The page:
Great fun… agility sport for lively Rabbits
Rabbits can be really snappy little hoppers. Jumping over little hurdles, creeping through tunnels and coursing through slaloms can all be really wicked fun for them. Agility for rabbits will get your pet going, prevent excess weight and make for an amusing activity. The creature’s enjoyment, however, should take absolute priority over the personal ambition of the rabbit’s owner – which is why it’s very important not to overdo it.
Rabbits desperately need a run to stay fit and happy. In the wild they have their tasks to accomplish: they roam around their territory, build underground infrastructures, forage for food and look after their families. No wonder they look for diversity as pets. By playing with them and keeping them busy you will be providing the animals with additional enjoyment. But that’s no substitute for a companion. It is a prerequisite for the creature’s happiness that a rabbit is not kept alone!
Trick then treat
To teach your rabbit tricks and stunts, you can use treats as a reward in the beginning, after each little step forward. But only feed them very small pieces that are not too rich in content. Otherwise the rabbit will quickly become satisfied, stop working and possibly become fat and sluggish. Another method of teaching rabbits something is the clicker method familiar to dog trainers. Here, the animal is trained to recognise a “click” as reward. Initially, the click is followed by a titbit then, after a while, the click on its own functions as motivation and reward.
Don’t force your furry friend into it!
Not all rabbits are suited to this kind of sporting activity. An animal that gets no pleasure out of it shouldn’t be forced in any way – simply find another form of joint activity. If your long-eared friend is rather anxious or nervous, he could feel overwhelmed by the whole agility thing. This playful sport is ideal for well-adjusted animals who like to be active. On top of that, your pet should be as fit as a fiddle.
What do you need to get started?
To begin with, you can build a few obstacles yourself and comb through your local Maxi Zoo store for a suitable tunnel. Apart from that you should have a few nice tit-bits on hand which, incidentally, you subtract from your bobtail’s meal so that he doesn’t put on weight despite all the exercise.
He’ll be hurdling like a horse!
There are professional rabbit agility sports enthusiasts who equip their pets with a harness and lead and guide them through obstacle courses – in Sweden and Denmark this established discipline is called “rabbit hopping”. Because it’s all about fun and games for you and your pet, all that isn’t necessary – your long-eared friend can be motivated to run free using treats. Set up the sports session in a room where the floor isn’t slippery so your snappy little hopper doesn’t injure itself jumping. Now, put him down in front of a low obstacle, hold a piece of carrot to his nose let him sniff at it then animate him to follow the morsel. And bingo… the first hurdle is playfully mastered. If this doesn’t work first time round, then just be patient. After a few warm-ups, it’ll work for sure. If, for all that, your rabbit still doesn’t want to jump, try and find out if it’s more of the “tunnel type” and whether it’ll let itself be tempted by food to creep through the pipe. Needless to say, every little success gets a mini-reward.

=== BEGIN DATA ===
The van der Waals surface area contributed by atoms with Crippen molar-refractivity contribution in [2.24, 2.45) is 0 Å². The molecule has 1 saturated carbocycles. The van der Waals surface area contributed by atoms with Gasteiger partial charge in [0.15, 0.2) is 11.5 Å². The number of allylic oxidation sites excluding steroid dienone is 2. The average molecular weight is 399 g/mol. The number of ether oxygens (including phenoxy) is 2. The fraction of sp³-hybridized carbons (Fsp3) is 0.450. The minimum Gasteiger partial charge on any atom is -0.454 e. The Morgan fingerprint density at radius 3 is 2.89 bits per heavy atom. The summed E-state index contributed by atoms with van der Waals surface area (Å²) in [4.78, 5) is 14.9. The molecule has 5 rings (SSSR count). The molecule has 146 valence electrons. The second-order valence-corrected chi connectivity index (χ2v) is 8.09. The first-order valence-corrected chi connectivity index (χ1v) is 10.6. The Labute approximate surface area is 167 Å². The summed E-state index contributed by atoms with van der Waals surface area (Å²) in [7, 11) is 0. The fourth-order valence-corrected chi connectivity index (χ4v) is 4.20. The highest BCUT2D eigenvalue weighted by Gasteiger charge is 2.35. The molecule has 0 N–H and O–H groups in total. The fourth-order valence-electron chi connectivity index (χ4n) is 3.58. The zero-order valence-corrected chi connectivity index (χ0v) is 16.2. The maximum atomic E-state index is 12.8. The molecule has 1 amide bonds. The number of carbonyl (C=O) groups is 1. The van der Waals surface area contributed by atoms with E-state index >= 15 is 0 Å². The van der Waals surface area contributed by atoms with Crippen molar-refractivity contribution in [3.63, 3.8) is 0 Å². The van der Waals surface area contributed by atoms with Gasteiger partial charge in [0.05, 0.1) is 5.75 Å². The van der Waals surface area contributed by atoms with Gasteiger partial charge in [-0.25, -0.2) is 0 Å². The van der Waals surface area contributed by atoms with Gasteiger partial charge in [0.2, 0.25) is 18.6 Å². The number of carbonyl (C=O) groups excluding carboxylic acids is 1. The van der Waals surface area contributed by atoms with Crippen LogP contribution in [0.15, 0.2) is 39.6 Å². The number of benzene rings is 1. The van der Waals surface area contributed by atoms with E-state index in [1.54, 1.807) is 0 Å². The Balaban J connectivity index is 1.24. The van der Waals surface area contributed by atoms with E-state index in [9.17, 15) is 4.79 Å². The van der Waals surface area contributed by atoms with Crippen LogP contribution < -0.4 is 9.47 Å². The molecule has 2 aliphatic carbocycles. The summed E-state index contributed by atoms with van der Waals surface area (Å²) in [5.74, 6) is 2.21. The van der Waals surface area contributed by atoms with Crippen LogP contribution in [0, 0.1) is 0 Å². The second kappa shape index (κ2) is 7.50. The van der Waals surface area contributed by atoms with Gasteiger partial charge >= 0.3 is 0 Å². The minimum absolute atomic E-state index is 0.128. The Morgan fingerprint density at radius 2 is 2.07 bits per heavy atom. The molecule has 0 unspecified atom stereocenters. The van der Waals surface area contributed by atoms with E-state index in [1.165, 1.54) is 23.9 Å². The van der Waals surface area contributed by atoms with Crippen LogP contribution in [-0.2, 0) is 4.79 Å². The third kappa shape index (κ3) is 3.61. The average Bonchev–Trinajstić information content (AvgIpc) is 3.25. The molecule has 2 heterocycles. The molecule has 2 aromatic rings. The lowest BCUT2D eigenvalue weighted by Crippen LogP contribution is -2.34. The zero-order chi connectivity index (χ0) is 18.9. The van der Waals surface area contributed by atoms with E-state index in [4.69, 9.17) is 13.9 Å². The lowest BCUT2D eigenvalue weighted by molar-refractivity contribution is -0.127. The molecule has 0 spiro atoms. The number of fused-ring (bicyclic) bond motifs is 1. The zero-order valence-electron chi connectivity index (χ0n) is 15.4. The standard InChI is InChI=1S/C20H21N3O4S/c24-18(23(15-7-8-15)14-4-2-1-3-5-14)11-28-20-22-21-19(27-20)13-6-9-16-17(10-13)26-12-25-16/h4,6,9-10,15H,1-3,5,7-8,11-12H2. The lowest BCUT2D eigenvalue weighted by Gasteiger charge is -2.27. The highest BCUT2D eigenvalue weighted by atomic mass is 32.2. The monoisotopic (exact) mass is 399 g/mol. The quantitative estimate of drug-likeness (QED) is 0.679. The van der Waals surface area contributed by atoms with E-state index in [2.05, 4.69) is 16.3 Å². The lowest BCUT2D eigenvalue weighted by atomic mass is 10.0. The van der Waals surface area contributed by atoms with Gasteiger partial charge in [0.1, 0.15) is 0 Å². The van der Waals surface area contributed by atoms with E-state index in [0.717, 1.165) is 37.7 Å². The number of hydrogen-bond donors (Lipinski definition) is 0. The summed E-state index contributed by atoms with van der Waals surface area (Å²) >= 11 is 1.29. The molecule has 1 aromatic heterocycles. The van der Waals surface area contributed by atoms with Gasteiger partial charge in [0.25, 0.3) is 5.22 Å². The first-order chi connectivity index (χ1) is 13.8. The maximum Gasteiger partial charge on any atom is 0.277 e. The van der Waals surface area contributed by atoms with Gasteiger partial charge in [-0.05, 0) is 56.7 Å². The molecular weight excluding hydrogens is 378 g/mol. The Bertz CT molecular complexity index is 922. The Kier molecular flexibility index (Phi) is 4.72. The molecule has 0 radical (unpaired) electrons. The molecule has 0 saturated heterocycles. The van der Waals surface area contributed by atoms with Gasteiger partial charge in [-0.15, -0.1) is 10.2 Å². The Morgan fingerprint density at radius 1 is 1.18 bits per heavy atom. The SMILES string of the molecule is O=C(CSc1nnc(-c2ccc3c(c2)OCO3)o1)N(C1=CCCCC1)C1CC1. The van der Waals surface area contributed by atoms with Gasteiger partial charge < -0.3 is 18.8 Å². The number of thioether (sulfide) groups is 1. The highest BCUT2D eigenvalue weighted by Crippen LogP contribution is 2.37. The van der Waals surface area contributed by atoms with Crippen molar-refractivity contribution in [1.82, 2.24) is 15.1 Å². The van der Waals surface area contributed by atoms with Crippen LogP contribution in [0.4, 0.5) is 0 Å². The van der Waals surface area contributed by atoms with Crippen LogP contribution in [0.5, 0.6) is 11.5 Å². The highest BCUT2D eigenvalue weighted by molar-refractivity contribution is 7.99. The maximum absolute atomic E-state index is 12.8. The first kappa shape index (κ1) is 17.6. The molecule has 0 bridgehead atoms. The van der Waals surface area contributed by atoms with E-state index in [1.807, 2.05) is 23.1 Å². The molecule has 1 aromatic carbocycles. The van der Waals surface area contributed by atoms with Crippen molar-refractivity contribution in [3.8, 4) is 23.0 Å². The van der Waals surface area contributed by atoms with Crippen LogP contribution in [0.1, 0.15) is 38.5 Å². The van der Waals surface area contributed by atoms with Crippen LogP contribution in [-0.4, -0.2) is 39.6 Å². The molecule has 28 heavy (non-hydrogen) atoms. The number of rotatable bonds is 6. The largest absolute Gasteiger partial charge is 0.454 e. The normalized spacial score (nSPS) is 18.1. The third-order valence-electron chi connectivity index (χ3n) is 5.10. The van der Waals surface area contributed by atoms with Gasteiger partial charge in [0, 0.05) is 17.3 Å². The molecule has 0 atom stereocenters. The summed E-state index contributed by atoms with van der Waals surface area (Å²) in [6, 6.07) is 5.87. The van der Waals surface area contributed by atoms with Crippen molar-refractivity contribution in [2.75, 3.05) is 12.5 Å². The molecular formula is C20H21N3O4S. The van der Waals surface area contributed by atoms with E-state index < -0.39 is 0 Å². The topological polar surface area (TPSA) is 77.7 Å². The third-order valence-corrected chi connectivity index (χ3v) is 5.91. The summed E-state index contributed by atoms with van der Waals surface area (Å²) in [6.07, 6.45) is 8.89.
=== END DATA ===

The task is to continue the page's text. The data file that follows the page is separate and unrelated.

Make a mini maze!
You can even build a small labyrinth out of bricks through which you can pilot your pet. Some rabbits can even master a wide ranging slalom. But always keep a close eye on him during every playtime: if he appears stressed or overtaxed then call it off immediately. Even with animals who are bright-eyed and up for it, you should always stop after ten minutes so as not to strain them — but still with a small sense of achievement – that way your pet will look forward to the next time when you set up the hurdles and it finally gets going again!
Standing up straight
Rabbits do this in the wild to get a better all round view. Challenge it to do this by holding out a treat somewhat higher up. If you combine it consistently with a verbal challenge (e. g. “Up!”) you can even teach it to stand up at your command.
Climbing onto a platfor
Some rabbits already clamber up cushions, cartons or their own cage. If you want to get your animal to do that spontaneously, the basic requirements have to be in place. The platform must be big enough, stable and not slippery or there is the risk that they might fall. A carton suits best, or a pot, perhaps with a piece of carpet glued to it for better grip. Using the titbit, first entice the animal to up the platform… then onto it – reward it as soon as it’s sitting up there.
Call into your local store today to discuss your small animals personal needs with our Maxi Zoo Pet Experts